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Control your gameplay the way you want with a wide variety of gamepads

The principle design of video game controllers has remained fairly consistent since the early days of home consoles. However, the platforms on which we play our games has been extending to new and exciting areas. Today we don’t just play games on home consoles, we play them on phones and tablets too. PC games used to be more limited to those that work well with mouse and keyboard, but today many players prefer to play every type of genre on their PC desktops, laptops, and Macbooks.

Unlike home consoles, the primary function of many of these platforms is not solely gaming—so it’s not surprising that they don’t come with a gamepad out of the package. Thankfully there is a wide variety of universal gamepad controllers, both wired and wireless, that are compatible with many of these exciting ways to play.

Why buy a gamepad?

Have you tried playing a first-person shooter game on a mobile touchscreen? How about a tricky and unforgiving platforming game using a mouse and keyboard? Games like these have something in common—they were designed in principle with a traditional gamepad controller in mind. It’s true that as platforms like mobile become more and more prevalent, the methods of controlling games (along with the games designed with those platforms in mind) continue to improve. But nevertheless, most gamers will still find themselves more comfortable in certain genres—and enjoying a better competitive edge—with a gamepad.

Purchasing a gamepad style controller for your platform of choice simply increases the number of games you can play, along with the joy you’re likely to experience playing them. Perhaps one day touch screen controls will be well-suited enough to out-perform a gamepad on the latest battle royale title—but for now nearly every gamer would agree that the edge in precision and performance would go to a gamepad.

Wired vs. wireless

Wired USB controllers are a great option in particular for PC/Mac players. Most wired USB controllers are simply plug-and-play—meaning that your device will likely recognize the controller and install the appropriate driver if necessary without further effort from the user. Wired controllers also have the benefit of being powered by their connection to your gaming device, which eliminates the need for batteries or charging.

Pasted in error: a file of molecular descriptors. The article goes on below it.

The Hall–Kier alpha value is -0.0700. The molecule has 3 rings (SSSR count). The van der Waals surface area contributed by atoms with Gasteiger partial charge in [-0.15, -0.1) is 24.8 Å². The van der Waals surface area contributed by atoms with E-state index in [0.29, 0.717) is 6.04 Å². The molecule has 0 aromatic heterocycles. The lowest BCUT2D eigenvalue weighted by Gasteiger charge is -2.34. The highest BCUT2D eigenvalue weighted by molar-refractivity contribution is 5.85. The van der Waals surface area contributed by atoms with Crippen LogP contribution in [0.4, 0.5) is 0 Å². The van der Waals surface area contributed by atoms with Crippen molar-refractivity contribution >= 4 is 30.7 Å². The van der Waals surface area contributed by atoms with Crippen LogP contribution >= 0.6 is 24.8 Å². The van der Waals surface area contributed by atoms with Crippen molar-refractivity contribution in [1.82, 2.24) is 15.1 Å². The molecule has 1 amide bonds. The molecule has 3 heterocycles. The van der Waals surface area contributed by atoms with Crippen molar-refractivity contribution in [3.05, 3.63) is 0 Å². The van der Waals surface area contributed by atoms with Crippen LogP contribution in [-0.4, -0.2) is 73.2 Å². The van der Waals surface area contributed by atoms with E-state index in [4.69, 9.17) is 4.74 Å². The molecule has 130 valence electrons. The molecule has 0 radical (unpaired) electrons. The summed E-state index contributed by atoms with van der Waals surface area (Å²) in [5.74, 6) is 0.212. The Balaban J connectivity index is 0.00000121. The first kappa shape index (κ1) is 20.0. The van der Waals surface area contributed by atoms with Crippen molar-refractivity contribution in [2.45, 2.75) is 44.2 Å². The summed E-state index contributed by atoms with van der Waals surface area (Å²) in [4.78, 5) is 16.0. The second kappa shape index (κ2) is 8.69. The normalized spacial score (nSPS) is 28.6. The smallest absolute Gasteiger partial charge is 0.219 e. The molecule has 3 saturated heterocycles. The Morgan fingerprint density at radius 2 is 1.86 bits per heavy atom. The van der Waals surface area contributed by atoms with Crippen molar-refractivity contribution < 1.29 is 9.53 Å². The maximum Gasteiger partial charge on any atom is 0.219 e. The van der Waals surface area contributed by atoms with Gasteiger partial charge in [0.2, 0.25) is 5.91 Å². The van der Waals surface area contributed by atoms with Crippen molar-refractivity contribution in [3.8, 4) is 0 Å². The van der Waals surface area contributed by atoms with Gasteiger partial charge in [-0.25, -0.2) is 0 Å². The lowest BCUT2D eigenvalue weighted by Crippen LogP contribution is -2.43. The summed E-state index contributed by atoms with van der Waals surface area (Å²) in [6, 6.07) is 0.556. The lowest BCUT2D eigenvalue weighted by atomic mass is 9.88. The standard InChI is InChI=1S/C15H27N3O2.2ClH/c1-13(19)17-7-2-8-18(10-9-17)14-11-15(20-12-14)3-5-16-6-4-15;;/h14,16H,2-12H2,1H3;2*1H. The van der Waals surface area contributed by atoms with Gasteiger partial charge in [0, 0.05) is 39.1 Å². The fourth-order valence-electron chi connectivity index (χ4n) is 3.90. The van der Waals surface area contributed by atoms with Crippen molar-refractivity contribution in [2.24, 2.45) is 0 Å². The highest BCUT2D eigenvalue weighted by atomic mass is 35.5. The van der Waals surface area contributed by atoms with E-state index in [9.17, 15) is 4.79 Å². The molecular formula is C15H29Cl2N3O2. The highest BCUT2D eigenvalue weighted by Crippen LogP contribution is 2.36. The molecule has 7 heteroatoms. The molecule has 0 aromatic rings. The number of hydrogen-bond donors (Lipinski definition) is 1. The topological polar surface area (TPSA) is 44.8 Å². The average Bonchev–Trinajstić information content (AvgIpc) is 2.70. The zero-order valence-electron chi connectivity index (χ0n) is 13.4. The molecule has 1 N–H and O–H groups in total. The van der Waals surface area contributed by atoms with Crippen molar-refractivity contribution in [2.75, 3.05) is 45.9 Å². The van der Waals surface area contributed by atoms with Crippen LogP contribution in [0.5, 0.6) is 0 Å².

Wireless controllers on the other hand pair to your device without the need for a direct hardwire connection. Some wireless controllers may connect via a USB dongle which must be connected to your gaming device. This frees up the need to be tethered directly to the platform.

Other gamepads can connect without the need for additional hardware via a Bluetooth connection. This is generally the best option for tablet or mobile gaming, as these devices often do not have the appropriate port for a wired or USB dongle connection. Wireless controllers will require their own power source however, either through disposable batteries or a built-in rechargeable battery depending on the model.

Game anywhere on any device

One of the best features of a universal gamepad is its scope of compatibility. For example, a single Bluetooth wireless gamepad may be compatible across your iPhone, Android phone, iPad, Android tablet, and PC. Having a gamepad compatible with any of these devices also means taking your gaming on the go, anywhere you travel. Traditional console gaming used to be limited to the boxes we plug into our TV’s at home. Nowadays with the advent of mobile gaming and streaming services, we are quickly approaching a future where every game can be played anywhere, on any screen—including the ones that fit in our from pockets.

Styles of gamepads

While many gamepads feature the modern and familiar twin analog stick style of controller, there are also a number of other types of gamepads available. There are flight stick gamepads designed to resemble the throttle of an aircraft—perfect for flight simulators or other arcade-style dogfight shooters. There are also retro-style gamepads that mimic the design of early controllers for consoles such as the Nintendo, Super Nintendo, and Sega Genesis. These are perfect for remakes and retro 8-bit and 16 bit stylized titles.